I favour the step-by-step approach adopted by the Government. It can target the limited resources of both the state and private enterprise so that they can be used more effectively. In employment, the Government ensure that all their employment training schemes are open to those with disabilities. The entry criteria are often skewed in favour of disabled people.

We were the first country in Europe to produce a code of good practice for employers which gave them guidance on the best way in which to seek to achieve the 3 per cent. target. We have recently introduced PACTS—placing and assessment counselling teams—to advise individuals and employers. In 1991–92, the teams helped more than 85,000 disabled people into employment. There are special grants available to employers to help them with the difficulties involved in employing particular disabled people.

We are committed to the idea that education should not be a barrier for disabled people, but should provide further opportunities for them so that they can participate in society to the full. The Further Education Funding Council and local education authorities have specific duties to have regard to the requirements of students with learning disabilities. In the Education Bill, the special needs category has been updated and strengthened compared with the Education (Schools) Act 1991. About 2 per cent. of children are categorised as having special needs and we send some of them to special schools. I pay tribute to Kingswood Hoe and other special schools in my constituency, which do a marvellous job under difficult circumstances. The Education Bill will increase the right of parents to choose their children's school. Moreover, if the LEA refuses a statement to a parent who has exercised his right to ask for one, that parent will have the right of appeal to a new special educational needs tribunal.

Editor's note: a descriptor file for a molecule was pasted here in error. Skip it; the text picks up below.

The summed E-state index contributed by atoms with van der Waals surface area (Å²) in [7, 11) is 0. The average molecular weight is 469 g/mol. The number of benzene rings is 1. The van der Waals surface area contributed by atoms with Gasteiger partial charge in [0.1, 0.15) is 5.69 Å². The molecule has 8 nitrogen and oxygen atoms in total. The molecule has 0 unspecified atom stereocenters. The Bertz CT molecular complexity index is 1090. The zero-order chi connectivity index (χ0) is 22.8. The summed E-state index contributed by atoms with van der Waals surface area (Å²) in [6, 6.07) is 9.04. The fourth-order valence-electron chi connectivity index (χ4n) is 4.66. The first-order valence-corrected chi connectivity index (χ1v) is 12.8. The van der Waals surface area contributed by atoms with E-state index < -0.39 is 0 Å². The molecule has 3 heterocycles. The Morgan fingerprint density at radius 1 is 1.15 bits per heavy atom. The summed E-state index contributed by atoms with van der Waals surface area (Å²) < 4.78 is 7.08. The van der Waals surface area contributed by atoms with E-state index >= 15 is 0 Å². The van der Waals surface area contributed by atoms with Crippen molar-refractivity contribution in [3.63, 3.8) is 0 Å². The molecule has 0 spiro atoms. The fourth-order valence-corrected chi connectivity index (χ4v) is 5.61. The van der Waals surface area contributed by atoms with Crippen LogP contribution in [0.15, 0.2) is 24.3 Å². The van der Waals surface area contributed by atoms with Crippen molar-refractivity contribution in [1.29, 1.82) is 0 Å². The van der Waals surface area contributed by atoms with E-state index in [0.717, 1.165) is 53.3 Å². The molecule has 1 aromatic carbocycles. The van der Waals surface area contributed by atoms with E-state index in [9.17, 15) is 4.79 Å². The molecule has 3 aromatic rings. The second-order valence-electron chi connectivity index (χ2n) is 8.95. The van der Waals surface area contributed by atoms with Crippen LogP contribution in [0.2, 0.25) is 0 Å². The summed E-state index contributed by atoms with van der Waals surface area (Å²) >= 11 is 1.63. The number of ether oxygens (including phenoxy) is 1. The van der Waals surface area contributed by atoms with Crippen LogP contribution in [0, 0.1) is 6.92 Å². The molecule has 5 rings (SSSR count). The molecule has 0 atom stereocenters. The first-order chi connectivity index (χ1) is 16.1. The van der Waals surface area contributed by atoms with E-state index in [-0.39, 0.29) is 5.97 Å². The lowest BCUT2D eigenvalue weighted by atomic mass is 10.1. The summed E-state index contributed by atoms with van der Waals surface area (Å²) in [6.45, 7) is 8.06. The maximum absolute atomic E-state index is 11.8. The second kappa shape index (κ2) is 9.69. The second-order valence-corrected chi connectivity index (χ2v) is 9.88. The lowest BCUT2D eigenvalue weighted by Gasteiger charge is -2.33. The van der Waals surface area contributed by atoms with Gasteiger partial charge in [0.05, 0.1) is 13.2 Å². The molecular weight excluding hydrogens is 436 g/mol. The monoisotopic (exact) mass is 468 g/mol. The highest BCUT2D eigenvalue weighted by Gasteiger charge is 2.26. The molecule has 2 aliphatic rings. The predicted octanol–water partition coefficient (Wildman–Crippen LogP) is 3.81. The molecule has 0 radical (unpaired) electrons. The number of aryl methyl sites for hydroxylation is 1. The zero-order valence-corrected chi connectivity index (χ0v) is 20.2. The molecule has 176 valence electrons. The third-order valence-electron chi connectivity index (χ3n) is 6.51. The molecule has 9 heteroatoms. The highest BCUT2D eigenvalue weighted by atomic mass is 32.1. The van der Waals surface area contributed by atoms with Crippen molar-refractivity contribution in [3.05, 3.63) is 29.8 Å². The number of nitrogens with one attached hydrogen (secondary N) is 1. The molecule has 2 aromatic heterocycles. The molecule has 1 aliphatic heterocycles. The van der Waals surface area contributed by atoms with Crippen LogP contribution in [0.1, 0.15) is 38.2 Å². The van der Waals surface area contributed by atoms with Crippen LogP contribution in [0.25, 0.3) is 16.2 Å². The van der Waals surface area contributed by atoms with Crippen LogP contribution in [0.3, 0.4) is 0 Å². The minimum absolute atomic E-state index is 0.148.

In transport, improvements have been made to the orange badge parking scheme to enable more disabled people to park their vehicles close to important facilities and services. We are also allowing increased parking times on yellow lines. Badges are now available for drivers with severe upper limb disabilities as well as those who have difficulty walking.